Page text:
The narrator’s omnipresence allows him great control over the other characters and their interactions with Martin. One interaction stands out among all of them: that of Martin and the female elevator operator. One storyline that the narrator presents deals with the elevator cable snapping and Martin offering to protect her which leads to the two physically expressing their love for one another through sex (134). She is the victim of the male point of view that dominates Coover’s work. She is nothing to the Martin or the narrator other than an object for Martin to act out his urges. The first explanation of the two embracing begins with Martin staring at her and then leads to her running over to him without any agency of her own. Another description of the girl lacking any personal agency comes when the narrator says, “She weeps in terror, presses her hot wet mouth against his.” (133) How does she cope with fear? By kissing and having sex with the only man available. The narrator’s attempt to create a fictitious reality leads him to take a sexist perspective on gender roles.
Unlike the broken up narrative of “The Elevator,” “The Magic Poker” has different storylines that are quite similar, in that all start with the same beginning and all stories have the premise of the question of the background of the island on which the story is set. Also the narrator is written in first person and as a semi-active participant in the story. While he is not interacting with the other characters he is the creator of the island and the people. He, like the narrator of “The Elevator,” has created multiple different outcomes for the trip of two girls to the island, but these are not observations based on people that exist without him. These girls are his creations. He has truly escaped reality and accepted fiction as his form of life. He asserts himself a god-like character when he says, “… perhaps tomorrow I will invent Chicago and Jesus Christ and the history of the moon.” (40) Fiction is more empowering than reality. The narrator has all the power of this circumstance. He can change events if he wants, which he acknowledges when he says, “Wait a minute, this is getting out of hand! What happened to that poker, I was doing much better with the poker…” (30) The fiction that becomes a sort of forced reality is easier for a narrator, because there is a form of control not present in reality. This lack of control is alluded to in the fact that there are many different plotlines: none wrong, none right.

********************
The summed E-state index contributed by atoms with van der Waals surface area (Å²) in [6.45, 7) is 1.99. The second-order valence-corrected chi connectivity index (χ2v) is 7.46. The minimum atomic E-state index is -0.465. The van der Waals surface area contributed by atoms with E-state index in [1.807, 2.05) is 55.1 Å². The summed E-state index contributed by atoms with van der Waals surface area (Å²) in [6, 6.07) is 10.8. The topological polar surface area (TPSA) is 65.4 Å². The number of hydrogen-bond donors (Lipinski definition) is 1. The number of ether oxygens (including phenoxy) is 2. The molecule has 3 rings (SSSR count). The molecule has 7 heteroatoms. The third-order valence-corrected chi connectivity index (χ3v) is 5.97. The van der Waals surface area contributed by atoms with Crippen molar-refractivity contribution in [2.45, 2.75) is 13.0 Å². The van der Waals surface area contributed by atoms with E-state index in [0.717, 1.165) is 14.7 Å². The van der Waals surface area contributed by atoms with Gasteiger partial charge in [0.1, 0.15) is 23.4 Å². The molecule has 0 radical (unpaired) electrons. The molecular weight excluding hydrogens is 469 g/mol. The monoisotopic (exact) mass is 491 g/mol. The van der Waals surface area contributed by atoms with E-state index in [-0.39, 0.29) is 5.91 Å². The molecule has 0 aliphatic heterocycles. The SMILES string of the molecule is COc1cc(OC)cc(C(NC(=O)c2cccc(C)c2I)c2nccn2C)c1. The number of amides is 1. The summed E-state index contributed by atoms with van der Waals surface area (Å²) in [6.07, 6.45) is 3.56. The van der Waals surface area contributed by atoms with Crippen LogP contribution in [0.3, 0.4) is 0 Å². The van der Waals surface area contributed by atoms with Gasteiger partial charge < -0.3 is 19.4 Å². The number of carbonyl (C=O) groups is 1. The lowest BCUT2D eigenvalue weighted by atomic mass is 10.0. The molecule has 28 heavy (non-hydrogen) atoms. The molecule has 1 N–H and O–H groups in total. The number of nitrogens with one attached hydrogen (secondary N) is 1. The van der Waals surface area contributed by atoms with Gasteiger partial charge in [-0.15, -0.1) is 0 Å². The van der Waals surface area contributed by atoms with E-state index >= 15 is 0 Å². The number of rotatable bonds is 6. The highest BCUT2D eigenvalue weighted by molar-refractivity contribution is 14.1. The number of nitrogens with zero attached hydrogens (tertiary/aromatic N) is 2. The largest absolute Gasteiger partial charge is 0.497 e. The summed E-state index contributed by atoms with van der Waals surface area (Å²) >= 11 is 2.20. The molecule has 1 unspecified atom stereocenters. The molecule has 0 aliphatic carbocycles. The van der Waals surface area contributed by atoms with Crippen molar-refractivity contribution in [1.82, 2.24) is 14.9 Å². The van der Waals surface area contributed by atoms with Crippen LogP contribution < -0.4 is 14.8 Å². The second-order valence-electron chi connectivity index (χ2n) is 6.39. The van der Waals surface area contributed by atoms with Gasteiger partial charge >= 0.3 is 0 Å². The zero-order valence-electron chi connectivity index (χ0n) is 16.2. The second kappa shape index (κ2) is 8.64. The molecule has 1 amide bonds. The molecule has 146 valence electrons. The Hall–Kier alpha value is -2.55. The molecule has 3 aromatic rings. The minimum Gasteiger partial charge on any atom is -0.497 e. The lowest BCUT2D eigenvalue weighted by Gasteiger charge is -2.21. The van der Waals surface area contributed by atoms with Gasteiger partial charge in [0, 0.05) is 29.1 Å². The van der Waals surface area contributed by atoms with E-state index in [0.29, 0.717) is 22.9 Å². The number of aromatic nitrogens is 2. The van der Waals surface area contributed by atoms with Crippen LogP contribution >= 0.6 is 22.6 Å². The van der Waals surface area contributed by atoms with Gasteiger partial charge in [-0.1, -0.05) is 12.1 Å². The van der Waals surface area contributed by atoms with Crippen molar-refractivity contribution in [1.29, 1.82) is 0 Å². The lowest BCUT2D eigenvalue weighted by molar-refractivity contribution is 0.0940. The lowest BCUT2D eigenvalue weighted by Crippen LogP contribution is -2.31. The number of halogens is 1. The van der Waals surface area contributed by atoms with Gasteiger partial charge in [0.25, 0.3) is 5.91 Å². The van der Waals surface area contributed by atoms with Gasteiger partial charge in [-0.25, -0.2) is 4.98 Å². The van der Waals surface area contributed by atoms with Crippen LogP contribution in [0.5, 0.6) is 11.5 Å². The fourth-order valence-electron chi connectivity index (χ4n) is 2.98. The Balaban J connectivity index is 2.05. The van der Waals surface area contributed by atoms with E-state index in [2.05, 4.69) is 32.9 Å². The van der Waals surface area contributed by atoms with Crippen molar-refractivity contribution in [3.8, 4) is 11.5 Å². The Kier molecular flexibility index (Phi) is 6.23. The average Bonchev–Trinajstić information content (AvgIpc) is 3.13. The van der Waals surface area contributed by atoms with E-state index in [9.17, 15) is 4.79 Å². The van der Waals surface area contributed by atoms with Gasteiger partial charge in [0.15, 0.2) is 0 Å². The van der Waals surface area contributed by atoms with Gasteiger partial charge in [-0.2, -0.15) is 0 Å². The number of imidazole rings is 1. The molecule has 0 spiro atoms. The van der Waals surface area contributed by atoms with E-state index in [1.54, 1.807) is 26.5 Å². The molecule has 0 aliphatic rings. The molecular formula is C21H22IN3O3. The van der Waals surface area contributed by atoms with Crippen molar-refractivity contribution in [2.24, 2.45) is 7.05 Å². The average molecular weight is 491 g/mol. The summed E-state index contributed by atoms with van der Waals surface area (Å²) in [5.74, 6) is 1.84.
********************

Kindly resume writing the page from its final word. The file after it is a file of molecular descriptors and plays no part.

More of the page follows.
The male perspective is present in many of these plotlines as well. Almost every scenario begins with one of the girls encountering the titular poker. “She… kisses its handle and its long rusted shaft.” (25) Once she successfully kisses it, and the man in the blue jacket appears, it is as though all their dreams have come true. These women are important in that they have come to this mysterious island to spend time with a man that the narrator has created to seduce them. He creates girls who need nothing else; all they need is a man. While they are his creations, he treats them without agency. “I have dressed them and may well choose to undress them.” (25) They are used as entertainment to both the narrator and the man in the blue jacket. Karen amuses the man when she takes the poker and acts out different scenes (36). They are dolls to the narrator and entertainment to the man in the blue jacket.